tiago manel.jpg

São Brás hit by another fire

Algarve cork manufacturers having to import raw material

By INÊS LOPES ines.lopes@algarveresident.com

São Brás de Alportel municipality has been ravaged by another fire with more than 100 firefighters fighting the flames that started in the Cortes area at around 3pm and burned around four hectares of pine forest.

The firefighters, supported by five aircraft and 34 vehicles, battled the blaze for four hours.

Vítor Guerreiro, vice president of São Brás Câmara, said no property or individuals were at risk from the fire despite its proximity to the Funchais and Alportel localities.

As reported by the Algarve Resident recently, São Brás de Alportel and Tavira have been badly affected by fires that ravaged the areas last month and saw more than 1,000 firefighters in a 75-hour-long battle against the flames.

Those affected in the blazes are slowly coming to terms with the devastation, and families who lost everything they owned will be attempting to restore their lives in the coming years with financial support from the Algarve communities and the government (read article on page 15).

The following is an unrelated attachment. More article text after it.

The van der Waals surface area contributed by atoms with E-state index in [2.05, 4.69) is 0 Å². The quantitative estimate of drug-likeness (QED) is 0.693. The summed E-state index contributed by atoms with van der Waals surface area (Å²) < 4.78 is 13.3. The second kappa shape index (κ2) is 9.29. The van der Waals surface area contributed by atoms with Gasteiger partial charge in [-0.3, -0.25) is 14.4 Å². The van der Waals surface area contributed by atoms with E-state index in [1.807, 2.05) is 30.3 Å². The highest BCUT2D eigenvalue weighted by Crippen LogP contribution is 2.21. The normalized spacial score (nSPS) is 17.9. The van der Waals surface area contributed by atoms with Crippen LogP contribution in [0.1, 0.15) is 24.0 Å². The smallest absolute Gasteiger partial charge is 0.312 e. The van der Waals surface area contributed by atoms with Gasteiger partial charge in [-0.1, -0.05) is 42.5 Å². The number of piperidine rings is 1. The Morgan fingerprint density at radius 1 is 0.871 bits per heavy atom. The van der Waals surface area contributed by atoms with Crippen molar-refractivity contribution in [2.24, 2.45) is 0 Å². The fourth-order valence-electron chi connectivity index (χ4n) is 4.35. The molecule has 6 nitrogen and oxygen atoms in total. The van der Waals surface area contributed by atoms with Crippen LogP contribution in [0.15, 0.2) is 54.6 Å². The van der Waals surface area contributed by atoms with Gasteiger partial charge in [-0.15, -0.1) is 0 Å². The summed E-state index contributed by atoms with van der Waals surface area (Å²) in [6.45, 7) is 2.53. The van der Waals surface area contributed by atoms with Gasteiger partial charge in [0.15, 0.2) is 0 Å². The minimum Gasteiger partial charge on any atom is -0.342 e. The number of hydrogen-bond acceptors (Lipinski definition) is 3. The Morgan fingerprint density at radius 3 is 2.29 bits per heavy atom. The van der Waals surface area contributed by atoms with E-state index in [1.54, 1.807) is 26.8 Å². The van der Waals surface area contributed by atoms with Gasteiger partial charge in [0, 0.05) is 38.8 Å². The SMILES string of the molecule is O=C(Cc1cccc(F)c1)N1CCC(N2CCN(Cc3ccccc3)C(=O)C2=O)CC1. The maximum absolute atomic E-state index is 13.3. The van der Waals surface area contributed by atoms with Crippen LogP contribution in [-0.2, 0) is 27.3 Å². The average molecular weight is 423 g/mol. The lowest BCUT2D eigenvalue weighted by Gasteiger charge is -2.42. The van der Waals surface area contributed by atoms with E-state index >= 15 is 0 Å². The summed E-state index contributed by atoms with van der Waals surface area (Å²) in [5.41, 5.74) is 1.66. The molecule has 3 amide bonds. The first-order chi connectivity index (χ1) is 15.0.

The mid-July blaze in the eastern Algarve councils destroyed more than 26,000 hectares of land, including thousands of cork oak trees, the main source of income for many families in the area.

CORK IMPORTED

Algarve cork manufacturers will now have to import the raw material from the Alentejo or Spain following the destruction of hectares of cork oak groves.

Sandra Correia, one of the leading cork manufacturers in São Brás, told Lusa news agency that most of the raw material will have to come from outside the Algarve.

The entrepreneur said her factory processes around 1.5 tonnes of harvested raw cork material. The biggest loss to the Algarve cork industry will be the quality of the raw material. “We know Algarve cork is the best by far,” she said.

As the fires took place at the end of the cork extraction season, which runs from May to June, much of the production for this year has been safeguarded. “We have cork material to work with,” said Sandra Correia. She admitted, however, that the price of cork products may increase in the coming years due to the scarcity of the raw material.

“We aim to replant cork oak trees next year but they will need 20 to 30 years before cork can be extracted,” she said. Also read ‘Loulé fire’ p8.

1″>news